Public health professionals will need to “radically” change their approach to working with others when they move from primary care trusts to local authorities, a group of specialists has advised.

The integration of the public health workforce within councils should not be seen as a case of “click and drag” from PCTs, according to a report based on a round table meeting in November and shared with HSJ (see attached, right).

The summit discussed how public health providers and commissioners should work together in future to improve outcomes and reduce health inequalities.

It was organised by the quango Solutions for Public Health and involved 40 representatives from the NHS, councils and organisations such as the Association of Directors of Public Health.

The report said public health teams, which had been accused of being “too purist” in the past, needed to change their approach and become translators of “complex” information for councils and clinical commissioning groups.

It stated: “The move of NHS public health teams into local authorities can help with translation of intelligence from a range of sources but only if they adopt a different approach which is perceived as less academic, more pragmatic and focused on practical solutions.”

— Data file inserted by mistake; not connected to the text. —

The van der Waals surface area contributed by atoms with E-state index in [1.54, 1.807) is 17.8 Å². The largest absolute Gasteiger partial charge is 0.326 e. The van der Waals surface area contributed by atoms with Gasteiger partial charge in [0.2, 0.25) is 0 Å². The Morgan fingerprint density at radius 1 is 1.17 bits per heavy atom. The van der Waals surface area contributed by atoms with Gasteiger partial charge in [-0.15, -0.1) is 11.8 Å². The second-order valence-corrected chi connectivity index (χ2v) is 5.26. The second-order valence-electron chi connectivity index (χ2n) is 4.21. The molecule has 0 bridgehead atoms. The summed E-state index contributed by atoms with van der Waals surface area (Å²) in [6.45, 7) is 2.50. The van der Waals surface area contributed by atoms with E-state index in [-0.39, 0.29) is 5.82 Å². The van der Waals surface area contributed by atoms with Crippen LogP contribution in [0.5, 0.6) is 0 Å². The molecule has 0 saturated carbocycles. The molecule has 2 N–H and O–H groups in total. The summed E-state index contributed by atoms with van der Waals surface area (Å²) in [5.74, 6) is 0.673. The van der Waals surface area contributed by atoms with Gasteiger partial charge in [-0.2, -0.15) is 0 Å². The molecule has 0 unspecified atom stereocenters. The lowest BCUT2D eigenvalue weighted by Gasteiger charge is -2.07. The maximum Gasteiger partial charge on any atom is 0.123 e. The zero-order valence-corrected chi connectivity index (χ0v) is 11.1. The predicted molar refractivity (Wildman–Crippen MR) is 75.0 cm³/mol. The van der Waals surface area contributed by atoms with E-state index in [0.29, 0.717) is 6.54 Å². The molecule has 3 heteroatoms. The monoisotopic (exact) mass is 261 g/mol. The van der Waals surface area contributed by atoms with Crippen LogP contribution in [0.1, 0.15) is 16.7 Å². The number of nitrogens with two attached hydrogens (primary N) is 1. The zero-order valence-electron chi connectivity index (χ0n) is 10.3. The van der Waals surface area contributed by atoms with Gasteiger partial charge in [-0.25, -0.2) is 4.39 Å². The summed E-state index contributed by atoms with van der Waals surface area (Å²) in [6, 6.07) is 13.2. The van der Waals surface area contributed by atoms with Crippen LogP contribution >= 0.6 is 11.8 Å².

Public health teams needed to be “seen as a service to commissioning functions rather than empires in their own right”, the report said. This would need a change to a more “facilitative” style and one that sought outcome delivery “through others”.

The report added: “A key advantage of the [structural] changes will be the ability to foster closer working with, and active engagement from, public health practitioners in the local government and primary care workforces such as environmental health officers, pharmacists and health visitors.”